By David S Morgan:
(CBS) People suffering from the agony of post-traumatic stress disorder (PTSD) may one day find relief with Ecstasy.
A small clinical trial found that 80 percent of participants treated with a combination of methylenedioxymethamphetamine (MDMA) and psychotherapy no longer showed signs of PTSD, with no serious side effects.
Three people who also said the disorder prevented them from going to work were able to return to their jobs after the treatment.
The study is the first completed clinical trial evaluating MDMA as a therapeutic adjunct since it was criminalized in 1985 owing to recreational use of the drug, known by its street name Ecstasy.
Twenty patients who had suffered with chronic PTSD for an average of more than 19 years and who had not obtained relief from both psychotherapy and psychopharmacology were randomly assigned to two eight-hour psychotherapy sessions, with 12 subjects receiving the drug and eight receiving a placebo.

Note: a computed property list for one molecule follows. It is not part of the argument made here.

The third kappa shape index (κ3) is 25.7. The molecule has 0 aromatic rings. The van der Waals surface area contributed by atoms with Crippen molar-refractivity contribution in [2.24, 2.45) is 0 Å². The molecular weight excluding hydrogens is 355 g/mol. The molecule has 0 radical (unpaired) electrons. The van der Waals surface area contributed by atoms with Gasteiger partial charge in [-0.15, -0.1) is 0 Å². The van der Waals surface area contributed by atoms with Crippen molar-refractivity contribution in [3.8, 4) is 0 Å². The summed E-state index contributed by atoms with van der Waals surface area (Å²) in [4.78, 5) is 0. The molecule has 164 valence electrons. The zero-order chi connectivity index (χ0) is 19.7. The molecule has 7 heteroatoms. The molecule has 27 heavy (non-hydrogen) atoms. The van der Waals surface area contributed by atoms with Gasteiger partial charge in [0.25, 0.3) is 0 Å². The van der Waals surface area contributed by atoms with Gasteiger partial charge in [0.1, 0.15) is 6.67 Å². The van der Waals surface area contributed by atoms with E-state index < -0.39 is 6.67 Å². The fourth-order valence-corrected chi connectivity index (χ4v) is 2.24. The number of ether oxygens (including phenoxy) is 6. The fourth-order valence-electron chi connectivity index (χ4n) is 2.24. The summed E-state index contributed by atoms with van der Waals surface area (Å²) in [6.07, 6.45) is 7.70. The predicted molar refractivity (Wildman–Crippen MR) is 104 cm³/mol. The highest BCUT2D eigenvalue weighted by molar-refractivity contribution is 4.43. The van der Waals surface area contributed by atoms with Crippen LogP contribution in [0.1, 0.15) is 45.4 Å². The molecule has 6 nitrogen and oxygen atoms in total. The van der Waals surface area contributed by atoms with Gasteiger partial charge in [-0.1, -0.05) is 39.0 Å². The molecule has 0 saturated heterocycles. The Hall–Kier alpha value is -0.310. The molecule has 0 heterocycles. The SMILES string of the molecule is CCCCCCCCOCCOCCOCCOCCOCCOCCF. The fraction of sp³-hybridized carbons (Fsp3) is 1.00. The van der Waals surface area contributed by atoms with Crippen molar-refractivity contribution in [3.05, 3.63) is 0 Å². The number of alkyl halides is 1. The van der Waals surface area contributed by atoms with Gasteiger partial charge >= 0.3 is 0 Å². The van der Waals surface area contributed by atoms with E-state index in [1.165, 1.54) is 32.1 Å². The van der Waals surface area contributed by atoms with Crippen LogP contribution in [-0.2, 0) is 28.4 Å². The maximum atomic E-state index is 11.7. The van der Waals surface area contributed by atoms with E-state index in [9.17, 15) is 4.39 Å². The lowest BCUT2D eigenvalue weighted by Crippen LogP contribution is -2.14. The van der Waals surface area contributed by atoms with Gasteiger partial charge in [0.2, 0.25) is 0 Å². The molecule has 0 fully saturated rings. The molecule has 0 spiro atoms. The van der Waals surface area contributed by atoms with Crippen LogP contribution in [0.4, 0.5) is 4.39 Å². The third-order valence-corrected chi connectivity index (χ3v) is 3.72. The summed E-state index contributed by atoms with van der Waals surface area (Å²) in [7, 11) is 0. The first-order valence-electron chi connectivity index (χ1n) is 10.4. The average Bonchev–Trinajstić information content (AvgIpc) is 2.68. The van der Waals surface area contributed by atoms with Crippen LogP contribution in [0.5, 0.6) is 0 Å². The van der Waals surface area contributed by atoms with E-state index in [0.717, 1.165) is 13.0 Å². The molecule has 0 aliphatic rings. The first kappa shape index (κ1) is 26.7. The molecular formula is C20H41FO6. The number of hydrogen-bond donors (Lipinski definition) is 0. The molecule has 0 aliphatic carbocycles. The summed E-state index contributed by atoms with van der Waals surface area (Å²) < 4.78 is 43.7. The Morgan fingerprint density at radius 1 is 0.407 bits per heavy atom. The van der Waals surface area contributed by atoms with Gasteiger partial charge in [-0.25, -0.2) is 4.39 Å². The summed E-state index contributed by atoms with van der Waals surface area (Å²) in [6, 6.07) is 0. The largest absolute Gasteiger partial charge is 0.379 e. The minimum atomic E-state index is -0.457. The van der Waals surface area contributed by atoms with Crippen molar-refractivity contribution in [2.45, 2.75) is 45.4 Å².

Both groups also received psychotherapy before and after the drugs were administered. Follow-ups were conducted four days and two months after each day-long session.
At all recorded times after baseline, a decrease in Clinician-Administered PTSD Scale scores was significantly greater for the group that received MDMA than for the placebo group.
The rate of clinical response, according to diagnostic criteria for PTSD as stipulated in the DSM-IV-TR, was 83 percent in the active treatment group, versus 25 percent in the placebo group. Read more>>